Figure 2
figure 2

Incremental area under the curve (iAUC) for the three sound conditions for the 25 participants. Red thick line indicates the mean across all participants and error bars indicate the standard error of mean. Colored thin lines indicate each participant’s data. The iAUC was smaller in the full-range sound condition compared with the high-cut sound condition (P = 0.039 with Holm correction for multiple comparisons).

Although the study excluded patients undergoing treatment for diabetes or those with borderline diabetes and receiving dietary guidance, potential glucose tolerance may vary. The relationship between the variation in potential glucose tolerance and the effect of the sound condition was analyzed. All the 25 participants were divided into two groups based on their age (Table 1, left), with approximately half of the participants in the older group (13 high-age, age range of 59–69 years) and the other half in the younger group (12 low-age, age range of 42–57 years). The mean values and standard deviation of HbA1c in the high-age and low-age groups were 5.55% ± 0.41 and 5.50% ± 0.41, respectively.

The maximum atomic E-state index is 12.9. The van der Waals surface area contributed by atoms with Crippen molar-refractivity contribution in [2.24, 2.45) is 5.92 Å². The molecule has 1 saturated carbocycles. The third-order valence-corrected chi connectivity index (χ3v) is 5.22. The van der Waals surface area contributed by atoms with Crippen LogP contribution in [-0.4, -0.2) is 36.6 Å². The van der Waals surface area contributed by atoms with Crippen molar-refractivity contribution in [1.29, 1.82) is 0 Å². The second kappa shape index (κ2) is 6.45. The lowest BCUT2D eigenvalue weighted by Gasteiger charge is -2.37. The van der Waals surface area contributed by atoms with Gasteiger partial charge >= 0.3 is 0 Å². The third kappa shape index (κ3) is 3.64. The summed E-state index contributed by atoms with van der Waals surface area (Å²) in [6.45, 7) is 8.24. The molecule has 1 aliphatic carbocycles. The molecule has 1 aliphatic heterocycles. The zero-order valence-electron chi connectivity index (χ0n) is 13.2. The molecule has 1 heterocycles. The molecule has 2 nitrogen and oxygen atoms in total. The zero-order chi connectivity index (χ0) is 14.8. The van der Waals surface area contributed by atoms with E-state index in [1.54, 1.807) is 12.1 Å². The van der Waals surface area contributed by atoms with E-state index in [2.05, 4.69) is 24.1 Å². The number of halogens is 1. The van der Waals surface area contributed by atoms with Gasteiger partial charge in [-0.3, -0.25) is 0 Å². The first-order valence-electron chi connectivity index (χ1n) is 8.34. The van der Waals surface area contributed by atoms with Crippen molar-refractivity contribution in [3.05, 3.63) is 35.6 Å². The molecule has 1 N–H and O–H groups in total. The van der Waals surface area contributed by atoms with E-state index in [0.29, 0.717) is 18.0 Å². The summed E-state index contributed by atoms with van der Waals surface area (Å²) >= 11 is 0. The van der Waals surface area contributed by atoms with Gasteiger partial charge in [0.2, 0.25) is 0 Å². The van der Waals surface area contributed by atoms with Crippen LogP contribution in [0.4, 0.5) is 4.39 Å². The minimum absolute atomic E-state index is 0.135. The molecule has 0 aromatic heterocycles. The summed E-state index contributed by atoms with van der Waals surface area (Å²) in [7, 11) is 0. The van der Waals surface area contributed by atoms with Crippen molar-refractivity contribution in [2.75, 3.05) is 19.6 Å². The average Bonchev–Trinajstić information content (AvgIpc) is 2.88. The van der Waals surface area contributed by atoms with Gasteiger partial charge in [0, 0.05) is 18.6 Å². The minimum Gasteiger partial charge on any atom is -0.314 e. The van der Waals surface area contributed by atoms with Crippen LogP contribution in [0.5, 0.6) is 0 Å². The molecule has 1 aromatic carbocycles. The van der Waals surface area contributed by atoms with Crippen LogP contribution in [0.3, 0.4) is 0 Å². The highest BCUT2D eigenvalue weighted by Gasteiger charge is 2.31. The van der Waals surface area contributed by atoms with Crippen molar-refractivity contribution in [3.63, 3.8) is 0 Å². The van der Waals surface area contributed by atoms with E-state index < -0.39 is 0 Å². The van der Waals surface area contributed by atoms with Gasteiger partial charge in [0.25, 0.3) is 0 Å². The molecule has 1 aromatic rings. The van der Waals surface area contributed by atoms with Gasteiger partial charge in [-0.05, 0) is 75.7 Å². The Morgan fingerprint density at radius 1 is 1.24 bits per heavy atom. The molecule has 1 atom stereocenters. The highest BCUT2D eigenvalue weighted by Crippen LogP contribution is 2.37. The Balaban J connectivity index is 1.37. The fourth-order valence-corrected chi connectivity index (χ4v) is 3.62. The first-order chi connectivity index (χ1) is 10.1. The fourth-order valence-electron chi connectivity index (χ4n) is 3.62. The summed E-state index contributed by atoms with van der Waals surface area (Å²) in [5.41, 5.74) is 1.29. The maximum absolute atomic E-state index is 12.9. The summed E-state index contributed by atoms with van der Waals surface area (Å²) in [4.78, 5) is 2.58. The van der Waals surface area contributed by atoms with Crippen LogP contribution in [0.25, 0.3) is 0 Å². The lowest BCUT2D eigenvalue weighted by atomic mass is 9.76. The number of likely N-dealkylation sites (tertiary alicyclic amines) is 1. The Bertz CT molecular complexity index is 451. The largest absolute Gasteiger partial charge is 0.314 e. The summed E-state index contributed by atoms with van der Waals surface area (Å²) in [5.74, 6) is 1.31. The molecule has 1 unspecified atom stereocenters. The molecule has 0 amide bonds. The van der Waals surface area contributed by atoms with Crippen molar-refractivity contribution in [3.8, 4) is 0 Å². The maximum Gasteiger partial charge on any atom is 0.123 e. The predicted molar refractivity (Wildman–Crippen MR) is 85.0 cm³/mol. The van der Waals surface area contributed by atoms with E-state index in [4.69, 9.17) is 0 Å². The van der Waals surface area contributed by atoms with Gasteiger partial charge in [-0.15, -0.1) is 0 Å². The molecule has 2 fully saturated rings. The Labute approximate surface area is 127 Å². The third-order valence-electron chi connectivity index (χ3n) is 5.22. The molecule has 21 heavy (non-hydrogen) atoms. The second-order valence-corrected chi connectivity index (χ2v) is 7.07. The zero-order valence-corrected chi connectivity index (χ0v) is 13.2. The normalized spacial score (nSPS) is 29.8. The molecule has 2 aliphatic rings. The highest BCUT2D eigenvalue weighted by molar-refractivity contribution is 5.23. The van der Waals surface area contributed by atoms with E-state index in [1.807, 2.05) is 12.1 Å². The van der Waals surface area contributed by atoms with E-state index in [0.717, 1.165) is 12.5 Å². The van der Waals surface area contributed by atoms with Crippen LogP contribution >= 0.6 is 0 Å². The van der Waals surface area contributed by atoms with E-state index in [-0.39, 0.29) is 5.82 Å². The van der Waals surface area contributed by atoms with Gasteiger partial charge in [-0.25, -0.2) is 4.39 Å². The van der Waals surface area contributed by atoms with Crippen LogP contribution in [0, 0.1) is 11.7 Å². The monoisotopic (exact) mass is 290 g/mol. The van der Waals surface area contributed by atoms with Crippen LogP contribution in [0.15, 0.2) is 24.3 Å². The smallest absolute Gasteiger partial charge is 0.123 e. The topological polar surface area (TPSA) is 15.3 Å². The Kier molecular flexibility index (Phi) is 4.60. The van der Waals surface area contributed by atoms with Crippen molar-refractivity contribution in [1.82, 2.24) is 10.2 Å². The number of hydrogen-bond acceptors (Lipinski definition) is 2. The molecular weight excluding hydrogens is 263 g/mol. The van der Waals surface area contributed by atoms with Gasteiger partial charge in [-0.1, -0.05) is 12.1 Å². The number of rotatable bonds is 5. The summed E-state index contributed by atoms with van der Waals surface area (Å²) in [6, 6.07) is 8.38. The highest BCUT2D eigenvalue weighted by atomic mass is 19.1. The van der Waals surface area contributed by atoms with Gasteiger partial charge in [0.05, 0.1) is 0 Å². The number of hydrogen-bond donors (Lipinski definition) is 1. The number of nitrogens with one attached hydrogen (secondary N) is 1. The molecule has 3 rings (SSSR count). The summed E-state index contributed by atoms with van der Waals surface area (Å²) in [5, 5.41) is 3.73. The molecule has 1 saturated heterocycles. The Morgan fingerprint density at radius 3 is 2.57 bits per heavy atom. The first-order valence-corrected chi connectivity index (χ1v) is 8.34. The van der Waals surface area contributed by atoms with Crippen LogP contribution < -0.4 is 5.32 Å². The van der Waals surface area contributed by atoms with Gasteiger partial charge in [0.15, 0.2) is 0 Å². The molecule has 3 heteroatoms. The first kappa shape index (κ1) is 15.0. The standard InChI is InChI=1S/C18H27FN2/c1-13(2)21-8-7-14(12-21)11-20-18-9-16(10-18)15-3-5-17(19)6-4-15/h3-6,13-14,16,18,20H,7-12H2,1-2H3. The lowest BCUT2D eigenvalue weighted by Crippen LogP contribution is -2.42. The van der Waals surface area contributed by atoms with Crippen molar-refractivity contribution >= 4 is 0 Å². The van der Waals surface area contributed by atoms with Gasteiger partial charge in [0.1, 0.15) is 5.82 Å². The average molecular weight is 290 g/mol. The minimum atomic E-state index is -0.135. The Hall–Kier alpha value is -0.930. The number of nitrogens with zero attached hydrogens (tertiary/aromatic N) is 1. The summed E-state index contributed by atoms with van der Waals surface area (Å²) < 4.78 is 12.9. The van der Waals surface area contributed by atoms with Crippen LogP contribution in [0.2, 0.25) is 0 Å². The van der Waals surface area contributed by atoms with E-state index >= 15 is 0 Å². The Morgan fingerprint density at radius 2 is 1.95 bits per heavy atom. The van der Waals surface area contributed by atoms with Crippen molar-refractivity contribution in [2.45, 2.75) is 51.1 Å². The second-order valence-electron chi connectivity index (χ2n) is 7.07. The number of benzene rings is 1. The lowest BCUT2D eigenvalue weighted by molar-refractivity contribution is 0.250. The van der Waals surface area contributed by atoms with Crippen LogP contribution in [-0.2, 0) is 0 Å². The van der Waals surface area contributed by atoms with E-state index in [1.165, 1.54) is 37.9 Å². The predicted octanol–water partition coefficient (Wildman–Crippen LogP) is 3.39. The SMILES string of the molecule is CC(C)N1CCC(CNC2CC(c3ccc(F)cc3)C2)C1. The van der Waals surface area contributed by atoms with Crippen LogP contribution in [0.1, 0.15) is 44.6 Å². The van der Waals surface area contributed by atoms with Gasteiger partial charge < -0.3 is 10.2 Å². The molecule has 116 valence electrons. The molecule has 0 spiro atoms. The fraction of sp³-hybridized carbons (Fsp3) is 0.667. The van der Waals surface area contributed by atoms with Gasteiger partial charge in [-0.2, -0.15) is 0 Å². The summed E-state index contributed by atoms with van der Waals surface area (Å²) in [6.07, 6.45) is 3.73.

Table 1 Participant profiles grouped by age and HbA1c.

As shown in Fig. 3, the iAUC was significantly smaller in the FRS condition than in both the NS and HCS conditions in the high-age group. A significant main effect was found [F(2, 24) = 5.23, P = 0.013], and the FRS condition had a significantly smaller iAUC than that in both the HCS and NS conditions (HCS vs. FRS: P = 0.046, NS vs. FRS: P = 0.046). There was no significant difference between the NS and HCS conditions (P = 0.31). In contrast, these conditional differences were not observed in the low-age group [main effect: F(2, 22) = 0.31, P = 0.74].

Figure 3
figure 3

Incremental area under the curve (iAUC) for the three sound conditions for the participants grouped by age. Orange indicates the mean and the standard error of mean of 13 participants in the high-age group and green indicates those of 12 participants in the low-age group. Mean age of high-age and low-age groups was 63.3 (59–69) years and 51.3 (42–57) years, respectively. iAUC was significantly smaller in the full-range sound condition than in both the no sound and high-cut sound conditions in the high-age group, whereas this tendency was not observed in the low-age group.